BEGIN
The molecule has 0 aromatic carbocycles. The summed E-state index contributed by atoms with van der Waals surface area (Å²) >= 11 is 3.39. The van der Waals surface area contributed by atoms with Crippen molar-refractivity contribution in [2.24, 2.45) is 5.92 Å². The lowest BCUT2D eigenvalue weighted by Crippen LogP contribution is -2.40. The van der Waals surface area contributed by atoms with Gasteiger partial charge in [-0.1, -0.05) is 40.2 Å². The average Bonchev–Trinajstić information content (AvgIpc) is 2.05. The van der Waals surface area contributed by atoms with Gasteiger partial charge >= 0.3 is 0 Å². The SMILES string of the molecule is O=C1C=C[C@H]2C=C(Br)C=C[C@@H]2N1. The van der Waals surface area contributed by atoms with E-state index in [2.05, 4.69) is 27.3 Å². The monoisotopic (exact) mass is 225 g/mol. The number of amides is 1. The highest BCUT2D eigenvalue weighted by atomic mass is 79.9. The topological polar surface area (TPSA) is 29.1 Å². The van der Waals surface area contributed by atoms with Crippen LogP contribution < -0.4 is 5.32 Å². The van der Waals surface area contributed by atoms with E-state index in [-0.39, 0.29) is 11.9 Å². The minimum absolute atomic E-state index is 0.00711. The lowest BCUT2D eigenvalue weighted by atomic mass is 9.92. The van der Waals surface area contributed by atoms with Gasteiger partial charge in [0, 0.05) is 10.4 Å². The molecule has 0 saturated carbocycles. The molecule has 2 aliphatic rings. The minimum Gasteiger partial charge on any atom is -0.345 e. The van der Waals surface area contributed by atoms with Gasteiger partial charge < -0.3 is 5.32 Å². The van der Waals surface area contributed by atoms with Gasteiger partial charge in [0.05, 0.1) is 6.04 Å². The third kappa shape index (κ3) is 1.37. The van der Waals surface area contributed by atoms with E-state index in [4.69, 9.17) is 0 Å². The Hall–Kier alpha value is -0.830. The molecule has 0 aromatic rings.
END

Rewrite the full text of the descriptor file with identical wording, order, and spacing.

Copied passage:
The molecule has 0 aromatic carbocycles. The summed E-state index contributed by atoms with van der Waals surface area (Å²) >= 11 is 3.39. The van der Waals surface area contributed by atoms with Crippen molar-refractivity contribution in [2.24, 2.45) is 5.92 Å². The lowest BCUT2D eigenvalue weighted by Crippen LogP contribution is -2.40. The van der Waals surface area contributed by atoms with Gasteiger partial charge in [-0.1, -0.05) is 40.2 Å². The average Bonchev–Trinajstić information content (AvgIpc) is 2.05. The van der Waals surface area contributed by atoms with Gasteiger partial charge >= 0.3 is 0 Å². The SMILES string of the molecule is O=C1C=C[C@H]2C=C(Br)C=C[C@@H]2N1. The van der Waals surface area contributed by atoms with E-state index in [2.05, 4.69) is 27.3 Å². The monoisotopic (exact) mass is 225 g/mol. The number of amides is 1. The highest BCUT2D eigenvalue weighted by atomic mass is 79.9. The topological polar surface area (TPSA) is 29.1 Å². The van der Waals surface area contributed by atoms with Crippen LogP contribution < -0.4 is 5.32 Å². The van der Waals surface area contributed by atoms with E-state index in [-0.39, 0.29) is 11.9 Å². The minimum absolute atomic E-state index is 0.00711. The lowest BCUT2D eigenvalue weighted by atomic mass is 9.92. The van der Waals surface area contributed by atoms with Gasteiger partial charge in [0, 0.05) is 10.4 Å². The molecule has 0 saturated carbocycles. The molecule has 2 aliphatic rings. The minimum Gasteiger partial charge on any atom is -0.345 e. The van der Waals surface area contributed by atoms with Gasteiger partial charge < -0.3 is 5.32 Å². The van der Waals surface area contributed by atoms with Gasteiger partial charge in [0.05, 0.1) is 6.04 Å². The third kappa shape index (κ3) is 1.37. The van der Waals surface area contributed by atoms with E-state index in [4.69, 9.17) is 0 Å². The Hall–Kier alpha value is -0.830. The molecule has 0 aromatic rings.